McKenna trolls coal on Twit­ter

Prime min­is­ter, in Manila, also calls it ‘dirt­i­est of all fos­sil fu­els’

The Sudbury Star - - NATIONAL NEWS - MIA RABSON THE CANA­DIAN PRESS files from Andy Blatch­ford in Manila

OT­TAWA — A U.S. ef­fort to stoke the fires of coal-pow­ered elec­tric­ity didn’t escape the at­ten­tion of Canada’s en­vi­ron­ment min­is­ter Mon­day as Cather­ine McKenna used her Twit­ter ac­count to troll the car­bon-based fuel just as Amer­i­can of­fi­cials were ex­tolling its virtues.

McKenna is in Bonn, Ger­many, for the 2017 UN cli­mate change talks, where the rules for im­ple­ment­ing the 2015 Paris ac­cord are be­ing ham­mered out — and where she and Bri­tish coun­ter­part Claire Perry hope to con­vince the world to aban­don coal-fired power.

By con­trast, the U.S. — with Pres­i­dent Don­ald Trump at its helm — has fa­mously promised to “end the war on coal.”

Hav­ing de­clared his in­ten­tion to pull the U.S. out of the Paris ac­cord, Trump dis­patched Ge­orge David Banks, his special as­sis­tant on en­ergy and the en­vi­ron­ment, to Bonn to host an event pro­mot­ing coal, nat­u­ral gas and nu­clear en­ergy, as well as tech­nol­ogy that can re­duce their im­pact on the en­vi­ron­ment.

Speak­ing in Manila Tues­day where he is at­tend­ing the As­so­ci­a­tion of South­east Asian Na­tions sum­mit, Prime Min­is­ter Justin Trudeau pulled no punches by call­ing coal the “dirt­i­est of all fos­sil fu­els.”

“Let me be very blunt about this. Coal rep­re­sents per­haps the great­est chal­lenge to the world not meet­ing its cli­mate change tar­gets,” Trudeau said. “Un­less we re­duce coal con­sump­tion, we are not go­ing to be able to pre­vent cat­a­strophic global warm­ing.”

The In­ter­na­tional En­ergy Agency fore­casts global de­mand for coal and nat­u­ral gas will not di­min­ish over the next 25 years, Banks said Mon­day. Coal al­ready pro­duces two-fifths of the worlds en­ergy sup­ply, and an­other 1,600 coal plants are in the works right now. And by 2040, South­east Asia will get half its power from coal plants.

“With­out a ques­tion, fos­sil fu­els will con­tinue to be used and we would ar­gue that’s it’s in the global in­ter­est to make sure that when fos­sil fu­els are used, that it’s as clean and ef­fi­cient as pos­si­ble,” Banks said.

He ac­knowl­edged as “provoca­tive” the de­ci­sion to pro­mote fos­sil fu­els at an in­ter­na­tional cli­mate change con­fer­ence, but ar­gued that while re­new­ables have a bright fu­ture, much of the nec­es­sary in­no­va­tion to store and trans­mit power from wind and so­lar sources is still in its in­fancy.

“Be­fore that in­no­va­tion is re­al­ized, the idea that the world can some­how meet am­bi­tious mit­i­ga­tion goals, sup­port de­vel­op­ment in poor coun­tries the way we should and en­sure en­ergy ac­cess by only de­ploy­ing so­lar and wind is naive.”

All the while, McKenna was on her Twit­ter ac­count, ex­tolling the virtues of al­ter­na­tives to coal in a se­ries of tweets that stood in sharp con­trast to the U.S. po­si­tion.

“Burn­ing coal re­spon­si­ble for 41 per cent of our global emis­sions,” McKenna tweeted.

“The largest sin­gle source world­wide. Phas­ing out coal rep­re­sents a mas­sive op­por­tu­nity and #Cli­mateAc­tion.”

Coal, she con­tin­ued, is “the most pow­er­ful fos­sil fuel in the world. We must all work to­gether to get off fuel and tran­si­tion to cleaner forms of en­ergy.”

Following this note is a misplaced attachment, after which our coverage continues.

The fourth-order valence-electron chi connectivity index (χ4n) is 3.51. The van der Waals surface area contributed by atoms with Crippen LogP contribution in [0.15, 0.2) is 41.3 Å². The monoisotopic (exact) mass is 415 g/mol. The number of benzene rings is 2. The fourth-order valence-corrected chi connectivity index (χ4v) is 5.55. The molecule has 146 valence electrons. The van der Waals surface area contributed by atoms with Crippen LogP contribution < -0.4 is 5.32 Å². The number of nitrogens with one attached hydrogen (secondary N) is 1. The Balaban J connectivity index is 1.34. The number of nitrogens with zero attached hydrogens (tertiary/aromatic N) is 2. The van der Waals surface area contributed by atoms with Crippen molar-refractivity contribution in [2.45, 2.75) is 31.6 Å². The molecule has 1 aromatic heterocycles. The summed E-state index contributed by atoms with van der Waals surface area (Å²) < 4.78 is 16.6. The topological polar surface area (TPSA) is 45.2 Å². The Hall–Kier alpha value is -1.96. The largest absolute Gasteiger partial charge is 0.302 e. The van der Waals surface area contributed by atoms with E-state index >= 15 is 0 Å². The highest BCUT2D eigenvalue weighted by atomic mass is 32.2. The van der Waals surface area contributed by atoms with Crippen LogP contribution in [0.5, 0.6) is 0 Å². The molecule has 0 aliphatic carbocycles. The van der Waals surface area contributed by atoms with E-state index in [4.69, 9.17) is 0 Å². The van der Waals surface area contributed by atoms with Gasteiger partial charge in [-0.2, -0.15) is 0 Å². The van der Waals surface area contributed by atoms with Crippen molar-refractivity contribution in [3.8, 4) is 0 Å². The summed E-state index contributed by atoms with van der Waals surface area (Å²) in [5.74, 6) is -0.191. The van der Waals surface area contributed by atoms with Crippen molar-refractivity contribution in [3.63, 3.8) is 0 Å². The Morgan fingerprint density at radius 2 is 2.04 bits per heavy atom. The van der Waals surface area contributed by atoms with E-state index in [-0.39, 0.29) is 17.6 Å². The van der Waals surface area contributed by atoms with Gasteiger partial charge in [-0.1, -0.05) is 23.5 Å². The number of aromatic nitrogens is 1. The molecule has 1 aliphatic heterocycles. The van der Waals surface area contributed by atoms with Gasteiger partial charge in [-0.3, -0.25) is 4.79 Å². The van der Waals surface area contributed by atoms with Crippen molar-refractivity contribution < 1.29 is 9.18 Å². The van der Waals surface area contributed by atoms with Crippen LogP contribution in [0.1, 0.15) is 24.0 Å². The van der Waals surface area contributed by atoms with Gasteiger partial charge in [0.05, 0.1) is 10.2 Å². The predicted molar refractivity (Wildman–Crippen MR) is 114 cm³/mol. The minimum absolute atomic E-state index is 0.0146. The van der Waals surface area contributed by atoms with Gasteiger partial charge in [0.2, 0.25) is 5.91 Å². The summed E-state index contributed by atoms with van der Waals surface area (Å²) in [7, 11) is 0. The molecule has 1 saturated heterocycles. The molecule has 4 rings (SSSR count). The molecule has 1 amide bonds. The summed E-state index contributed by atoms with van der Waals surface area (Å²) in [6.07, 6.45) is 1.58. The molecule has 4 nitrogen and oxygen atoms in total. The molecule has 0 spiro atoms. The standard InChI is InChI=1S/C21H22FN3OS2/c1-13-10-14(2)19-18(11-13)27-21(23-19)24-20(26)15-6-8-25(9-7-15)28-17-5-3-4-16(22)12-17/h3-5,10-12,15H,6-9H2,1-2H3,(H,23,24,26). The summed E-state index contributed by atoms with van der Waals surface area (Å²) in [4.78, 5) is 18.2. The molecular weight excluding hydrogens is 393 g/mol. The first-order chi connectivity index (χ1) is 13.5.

Some 23 coun­tries, states and ci­ties have ei­ther al­ready phased out coal or have a plan to do so, in­clud­ing Canada, she fur­ther noted to her fol­low­ers. “In less than a decade, so­lar will be cheaper than coal in China, In­dia, Mex­ico, the U.K. and Brazil.”

Many en­vi­ron­men­tal ac­tivists ar­gue there is no such thing as clean coal, though even McKenna and Perry’s al­liance ap­pears to al­low for coal if it’s ac­com­pa­nied by car­bon cap­ture and stor­age tech­nol­ogy.

Canada, where coal ac­counts for about one-tenth of the elec­tric­ity sup­ply, has com­mit­ted to phas­ing out coal power plants by 2030, as has the Netherlands. The U.K., Italy and France all plan to get rid of it by 2025.

Trudeau said in Manila that Canada has taken “sig­nif­i­cant steps” in phas­ing out coal and will con­tinue to en­sure those ef­forts are suc­cess­ful.

“We are in­vest­ing in re­new­ables, we are mov­ing be­yond it ... we are com­mit­ted to work­ing with our in­ter­na­tional part­ners, with our friends and al­lies, to re­duce coal con­sump­tion, to re­duce emis­sions re­lated to coal and to find al­ter­na­tives that are less pol­lut­ing.”

In some ways, how­ever, Banks’s mes­sage was not en­tirely dif­fer­ent from Canada’s po­si­tion on oil un­der Justin Trudeau’s Lib­eral gov­ern­ment.

Nat­u­ral Re­sources Min­is­ter Jim Carr has said many times nei­ther Canada nor the world will elim­i­nate fos­sil fuel use overnight, and that Canada’s oil re­sources will be pro­duced and trans­ported in a sus­tain­able way, re­main­ing an im­por­tant part of global sys­tems for many years to come.

“We need to en­sure we are cre­at­ing much greater en­ergy ef­fi­cien­cies while at the same time, en­sur­ing the way we are ex­tract­ing and pro­cess­ing and us­ing these fu­els has the min­i­mal im­pact on the en­vi­ron­ment,” Trudeau said.

“That’s hard­est to do with coal, but we rec­og­nize there is much to do to im­prove our ef­fi­cien­cies and our clean­li­ness or the low­er­ing of emis­sions around all fos­sil fu­els.”

SEAN KIL­PATRICK/THE CANA­DIAN PRESS

En­vi­ron­ment Min­is­ter Cather­ine McKenna poses for a photo in her of­fice on Par­lia­ment Hill in Ot­tawa last week.

Newspapers in English

Newspapers from Canada

© PressReader. All rights reserved.